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5 Hurdles to Reaching the Next Star System

Even if your spaceship is just a chip, getting to Alpha Centauri will be a real challenge

2 min read
Image: Breakthrough Prize Foundation
An artist’s conception of a laser-propelled chip-scale starship with a reflective sail.
Image: Breakthrough Prize Foundation

Light from our sun takes more than four years to reach ournearest neighbor, the Alpha Centauri star system. Tiny spacecraft, each integrated on a chip and accelerated by laser light, might be able to close the distance in a respectable 20—assuming at least some of them survive the radiation and dust collisions en route. This interstellar scheme, developed with NASA funding, got a big boost last year with the launch of the US $100 million, privately funded Breakthrough Starshot program. As you might expect, there are myriad technical challenges to overcome. Here are five that top the list for Philip Lubin, a physics professor at the University of California, Santa Barbara, who road-mapped the idea and continues to research it with NASA support.

  • Getting in Phase

    A kilometer-scale array of lasers could be used to create a spacecraft-pushing beam with many gigawatts of power, but the light has to come together very precisely in order to deliver that energy to the spacecraft. Designing an Earth-based array is an added complication because it must quickly adapt to atmospheric perturbations.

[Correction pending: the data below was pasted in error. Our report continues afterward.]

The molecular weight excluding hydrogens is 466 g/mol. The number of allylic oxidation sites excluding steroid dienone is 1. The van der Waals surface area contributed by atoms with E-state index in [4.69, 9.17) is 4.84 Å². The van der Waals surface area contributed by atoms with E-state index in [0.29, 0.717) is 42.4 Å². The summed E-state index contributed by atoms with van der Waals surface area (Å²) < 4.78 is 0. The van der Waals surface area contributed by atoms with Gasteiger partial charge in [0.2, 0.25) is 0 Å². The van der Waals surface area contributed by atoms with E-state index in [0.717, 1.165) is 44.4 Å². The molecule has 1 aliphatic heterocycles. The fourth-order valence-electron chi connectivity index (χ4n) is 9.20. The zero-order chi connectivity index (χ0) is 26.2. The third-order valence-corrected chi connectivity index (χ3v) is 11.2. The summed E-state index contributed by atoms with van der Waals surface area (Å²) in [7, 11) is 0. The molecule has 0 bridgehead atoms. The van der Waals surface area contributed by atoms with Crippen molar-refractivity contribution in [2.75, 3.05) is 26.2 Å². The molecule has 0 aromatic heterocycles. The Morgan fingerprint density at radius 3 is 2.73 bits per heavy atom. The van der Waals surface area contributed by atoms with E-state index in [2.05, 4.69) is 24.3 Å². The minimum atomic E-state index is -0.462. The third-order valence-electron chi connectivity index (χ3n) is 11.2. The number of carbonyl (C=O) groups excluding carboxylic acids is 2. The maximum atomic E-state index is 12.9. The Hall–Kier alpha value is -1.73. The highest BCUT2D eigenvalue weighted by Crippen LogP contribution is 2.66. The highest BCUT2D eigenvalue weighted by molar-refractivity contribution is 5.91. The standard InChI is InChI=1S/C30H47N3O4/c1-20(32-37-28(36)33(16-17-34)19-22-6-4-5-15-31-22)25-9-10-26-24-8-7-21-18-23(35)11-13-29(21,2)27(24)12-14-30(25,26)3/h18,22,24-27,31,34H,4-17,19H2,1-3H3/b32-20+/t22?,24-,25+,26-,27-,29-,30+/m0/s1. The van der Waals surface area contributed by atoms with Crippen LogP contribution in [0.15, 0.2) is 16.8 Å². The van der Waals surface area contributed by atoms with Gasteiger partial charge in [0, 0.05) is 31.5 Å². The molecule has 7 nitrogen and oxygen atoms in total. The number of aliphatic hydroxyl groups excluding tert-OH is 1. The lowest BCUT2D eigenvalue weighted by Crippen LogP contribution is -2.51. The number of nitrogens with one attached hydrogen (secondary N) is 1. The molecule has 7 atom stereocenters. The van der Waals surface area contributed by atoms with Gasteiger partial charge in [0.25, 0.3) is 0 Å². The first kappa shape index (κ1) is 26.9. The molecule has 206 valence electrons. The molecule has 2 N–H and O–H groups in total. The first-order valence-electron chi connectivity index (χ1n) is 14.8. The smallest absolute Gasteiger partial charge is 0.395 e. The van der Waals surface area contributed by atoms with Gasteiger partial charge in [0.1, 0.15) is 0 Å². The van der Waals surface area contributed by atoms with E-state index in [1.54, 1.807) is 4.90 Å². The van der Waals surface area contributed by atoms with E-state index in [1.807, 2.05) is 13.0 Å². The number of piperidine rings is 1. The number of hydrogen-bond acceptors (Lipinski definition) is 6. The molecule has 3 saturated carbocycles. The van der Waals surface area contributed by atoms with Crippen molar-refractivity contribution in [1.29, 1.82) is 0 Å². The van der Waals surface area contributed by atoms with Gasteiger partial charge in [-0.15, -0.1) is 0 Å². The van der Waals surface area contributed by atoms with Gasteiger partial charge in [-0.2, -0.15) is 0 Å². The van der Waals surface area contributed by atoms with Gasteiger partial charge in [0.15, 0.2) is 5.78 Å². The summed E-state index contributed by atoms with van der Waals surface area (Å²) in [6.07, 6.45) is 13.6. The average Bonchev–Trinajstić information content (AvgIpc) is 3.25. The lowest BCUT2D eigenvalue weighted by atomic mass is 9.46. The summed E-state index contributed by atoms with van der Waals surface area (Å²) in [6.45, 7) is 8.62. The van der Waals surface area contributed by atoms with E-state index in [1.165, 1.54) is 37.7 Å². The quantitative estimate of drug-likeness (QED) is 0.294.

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Two men fix metal rods to a gold-foiled satellite component in a warehouse/clean room environment

Technicians at Northrop Grumman Aerospace Systems facilities in Redondo Beach, Calif., work on a mockup of the JWST spacecraft bus—home of the observatory’s power, flight, data, and communications systems.

NASA

For a deep dive into the engineering behind the James Webb Space Telescope, see our collection of posts here.

When the James Webb Space Telescope (JWST) reveals its first images on 12 July, they will be the by-product of carefully crafted mirrors and scientific instruments. But all of its data-collecting prowess would be moot without the spacecraft’s communications subsystem.

The Webb’s comms aren’t flashy. Rather, the data and communication systems are designed to be incredibly, unquestionably dependable and reliable. And while some aspects of them are relatively new—it’s the first mission to use Ka-band frequencies for such high data rates so far from Earth, for example—above all else, JWST’s comms provide the foundation upon which JWST’s scientific endeavors sit.

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